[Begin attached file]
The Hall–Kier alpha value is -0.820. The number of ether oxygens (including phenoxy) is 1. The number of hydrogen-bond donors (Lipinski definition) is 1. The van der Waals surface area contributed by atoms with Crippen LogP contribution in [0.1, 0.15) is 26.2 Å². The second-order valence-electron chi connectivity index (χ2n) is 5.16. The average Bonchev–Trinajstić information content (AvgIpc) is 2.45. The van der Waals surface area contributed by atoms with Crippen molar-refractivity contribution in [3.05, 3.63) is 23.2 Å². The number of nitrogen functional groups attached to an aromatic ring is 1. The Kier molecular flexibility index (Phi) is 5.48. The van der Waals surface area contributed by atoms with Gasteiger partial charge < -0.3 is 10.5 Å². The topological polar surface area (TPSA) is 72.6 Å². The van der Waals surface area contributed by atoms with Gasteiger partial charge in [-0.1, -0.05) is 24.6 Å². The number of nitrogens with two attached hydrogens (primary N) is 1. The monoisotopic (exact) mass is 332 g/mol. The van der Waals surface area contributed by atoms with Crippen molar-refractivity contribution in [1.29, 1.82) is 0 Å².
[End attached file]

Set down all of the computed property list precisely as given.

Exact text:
The Hall–Kier alpha value is -0.820. The number of ether oxygens (including phenoxy) is 1. The number of hydrogen-bond donors (Lipinski definition) is 1. The van der Waals surface area contributed by atoms with Crippen LogP contribution in [0.1, 0.15) is 26.2 Å². The second-order valence-electron chi connectivity index (χ2n) is 5.16. The average Bonchev–Trinajstić information content (AvgIpc) is 2.45. The van der Waals surface area contributed by atoms with Crippen molar-refractivity contribution in [3.05, 3.63) is 23.2 Å². The number of nitrogen functional groups attached to an aromatic ring is 1. The Kier molecular flexibility index (Phi) is 5.48. The van der Waals surface area contributed by atoms with Gasteiger partial charge < -0.3 is 10.5 Å². The topological polar surface area (TPSA) is 72.6 Å². The van der Waals surface area contributed by atoms with Gasteiger partial charge in [-0.1, -0.05) is 24.6 Å². The number of nitrogens with two attached hydrogens (primary N) is 1. The monoisotopic (exact) mass is 332 g/mol. The van der Waals surface area contributed by atoms with Crippen molar-refractivity contribution in [1.29, 1.82) is 0 Å².